The short-term impact of the COVID-19 crisis is huge, so governments are urged to learn from the crisis and adjust global policies. Work remotely The number has soared, the entire industry has braked, and some of the busiest cities in the world are not congested.
Since the implementation of the global blockade, human activities have been at the lowest level in history, Edward Harbison (Edward Harbison), Immediate office In-depth study of how companies learn how to become more sustainable after COVID-19.
Air pollution makes us more susceptible to COVID-19 symptoms
With unprecedented pauses in daily activities worldwide, particulate matter or PM2.5 (one of the most dangerous and prominent types of air pollution) has declined significantly. In addition to reducing PM2.5 and other pollutants, Learn It also shows that COVID-19 will cause the largest reduction in carbon dioxide emissions in the history of the world.
According to World Health Organization, Particulate matter or PM2.5 is one of the most prominent air pollutants related to poor health. Not only does it affect air quality, but it also encourages the smog we often see in cities and industrial areas, and every breath of these ultrafine particles will increase a series of health problems in the short and long term, including respiratory problems.
Recently Learn It shows that in 2017 global air pollution caused one in ten deaths-nearly 5 million. In particular, PM2.5 caused the early death of 3 million people, most of which occurred in China and India. One Harvard Research Recently, long-term exposure to air pollution has been linked to an increase in COVID-19 mortality, noting that if the PM2.5 level in Manhattan is reduced by only one percentage point, then March may reduce COVID-19 deaths by 248.
When satellite data showed that Italy ’s pollution was reduced due to the blockade measures, the connection between COVID-19 and air quality was first seen from space. Soon after, as the canal was unobstructed, we found that the flow of boats in Venice had decreased.
Useful tips for more sustainable development in the future
Measure your carbon footprint
The first step in reducing the corporate carbon footprint is to measure current output. Setting a benchmark is the first step in planning a reduction strategy. Third-party audits enable companies to calculate and map emissions across the organization, from office space and operations to travel and logistics. This plan will help you determine the strategy needed to achieve zero net worth.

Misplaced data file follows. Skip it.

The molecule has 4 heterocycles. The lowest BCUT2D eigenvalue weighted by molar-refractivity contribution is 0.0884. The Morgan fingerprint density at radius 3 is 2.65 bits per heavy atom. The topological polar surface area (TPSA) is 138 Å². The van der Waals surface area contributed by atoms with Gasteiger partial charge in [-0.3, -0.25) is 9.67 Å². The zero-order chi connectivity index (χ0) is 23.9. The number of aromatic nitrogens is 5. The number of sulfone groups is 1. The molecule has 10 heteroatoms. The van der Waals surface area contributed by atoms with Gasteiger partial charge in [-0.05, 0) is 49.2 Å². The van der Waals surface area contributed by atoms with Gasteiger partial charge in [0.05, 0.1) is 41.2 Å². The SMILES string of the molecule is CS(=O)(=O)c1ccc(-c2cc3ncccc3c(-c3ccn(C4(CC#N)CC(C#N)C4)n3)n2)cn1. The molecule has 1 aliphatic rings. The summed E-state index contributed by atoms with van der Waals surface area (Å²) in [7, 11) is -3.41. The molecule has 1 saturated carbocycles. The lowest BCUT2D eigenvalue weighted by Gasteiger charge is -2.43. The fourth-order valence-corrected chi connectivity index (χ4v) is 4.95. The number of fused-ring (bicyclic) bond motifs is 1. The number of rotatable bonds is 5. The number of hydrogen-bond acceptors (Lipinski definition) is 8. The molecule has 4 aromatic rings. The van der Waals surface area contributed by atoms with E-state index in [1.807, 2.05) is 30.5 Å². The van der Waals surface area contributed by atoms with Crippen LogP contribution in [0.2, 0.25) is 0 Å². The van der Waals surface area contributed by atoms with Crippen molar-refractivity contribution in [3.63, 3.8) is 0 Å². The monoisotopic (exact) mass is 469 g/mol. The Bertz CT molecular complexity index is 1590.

Set emission reduction targets
Each industry faces a unique set of challenges and opportunities in terms of business and climate change. However, as you move toward more sustainable development, one way to measure success is to set emission reduction targets. This may be related to the energy efficiency of your office space or commercial space, employee training, and the use of sustainable energy and electricity. The important thing is to reasonably check whether your goals are realistic and meet the overall business goals.
Support climate policy
Enable your organization to support climate action for a more sustainable future. Learn what actions your city is taking to help reduce climate change and participate. C40 cities have useful tools that allow you to filter cities according to plan. Some of the greenest cities in the world have already taken some strong actions. In the UK, a more environmentally friendly design could save the UK economy £ 15.3 billion by 2025.
Other ways to reduce business impact
Continue to work remotely
During the crisis, the company has invested in remote work, and this trend will continue. In addition to reducing business expenses, remote work can also reduce fuel use, office waste, energy use and greenhouse gas emissions. Globally, working from home for half a week can reduce emissions by 54 million tons per year.
Reduce staff commuting
Road traffic causes up to 50% of particulate matter worldwide. In addition to reducing commuting time spent in some of the world's most congested cities, thereby increasing staff well-being, reducing commuting time can also have a positive impact on the environment by reducing air pollution from transportation. This can be achieved by increasing the staff ’s choice of remote work, or encouraging the use of co-working spaces, serviced offices, or flexible offices. commercial estate almost home.
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